Vinsamlegast notið þetta auðkenni þegar þið vitnið til verksins eða tengið í það: http://hdl.handle.net/1946/15771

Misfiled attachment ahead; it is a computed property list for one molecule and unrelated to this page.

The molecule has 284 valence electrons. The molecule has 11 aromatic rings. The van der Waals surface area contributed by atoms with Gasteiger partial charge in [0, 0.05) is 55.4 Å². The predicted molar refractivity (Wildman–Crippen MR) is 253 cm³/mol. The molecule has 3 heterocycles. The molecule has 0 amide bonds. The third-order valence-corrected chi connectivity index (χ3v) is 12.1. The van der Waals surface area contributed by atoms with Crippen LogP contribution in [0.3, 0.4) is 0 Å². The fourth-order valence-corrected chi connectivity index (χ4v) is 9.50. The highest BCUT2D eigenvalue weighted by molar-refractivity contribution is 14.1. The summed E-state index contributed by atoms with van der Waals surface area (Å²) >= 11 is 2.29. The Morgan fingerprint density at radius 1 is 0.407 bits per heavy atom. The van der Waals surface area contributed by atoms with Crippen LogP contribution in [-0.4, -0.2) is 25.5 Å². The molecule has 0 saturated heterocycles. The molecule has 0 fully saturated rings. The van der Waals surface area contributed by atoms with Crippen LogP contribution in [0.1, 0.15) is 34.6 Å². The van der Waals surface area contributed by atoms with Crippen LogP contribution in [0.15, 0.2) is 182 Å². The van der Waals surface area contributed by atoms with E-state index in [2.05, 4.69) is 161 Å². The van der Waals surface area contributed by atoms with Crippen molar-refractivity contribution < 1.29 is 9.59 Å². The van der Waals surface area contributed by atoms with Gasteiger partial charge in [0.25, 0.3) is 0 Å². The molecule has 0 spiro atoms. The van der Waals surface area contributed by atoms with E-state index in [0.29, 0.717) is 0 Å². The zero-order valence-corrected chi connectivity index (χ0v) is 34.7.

The interactions between proteases and protease inhibitors is an important part of maintaining balance in organisms, without inhibitors proteases would degrade various components and parts of the organism and cause damage and even death. These protease-protease inhibitor interactions are also good models for studying protein-protein interactions and therefore give clues to the characteristics of the chosen protein. In this study which is a part of a larger research project on temperature adaptation of subtilisin-like serine proteinases, or subtilases, three such homologous enzymes from the proteinase K family were studied with regard to inhibition effects by various inhibitors on their activities. The subtilases where a cold adapted protease from a psychrophilic bacterium of a Vibrio species (VPR), proteinase K from the mesophilic fungus Engyodontium album (PRK) and aqualysin I from the thermophilic bacterium Thermus aquaticus (AQUI). A comparative research was carried out on these proteases with respect to inhibition by nine different inhibitors. Based on the observed inhibitory pattern on the enzymes three of these inhibitors were selected for further measurements. These inhibitors were turkey ovomucoid trypsin inhibitor (TOM) and the two synthetic inhibitors, chymostatin (CHYS) and phenylmethylsulfonyl fluoride (PMSF). In order to determine difference in inhibition patterns, the kinetic rate constants were found from activity measurements of the enzymes in the absence and presence of the inhibitors. The hypothesis was that the cold adapted protease would be inhibited at the fastest rate as they have greater molecular flexibility and presumeably more accessibility of the active site residues. In fact the opposite was indeed observed as the observed inhibition rates were fastest in the case of the thermophilic AQUI. From the measurements done with PMSF against the subtilases it was determined that a possible governing factor causing the slower rate of inhibition of PRK and VPRΔC is the larger entropic contribution to the activation barrier for inhibition, most likely as the result of larger structural flexibility of these two subtilases in the uninhibited form compared to the thermophilic AQUI.
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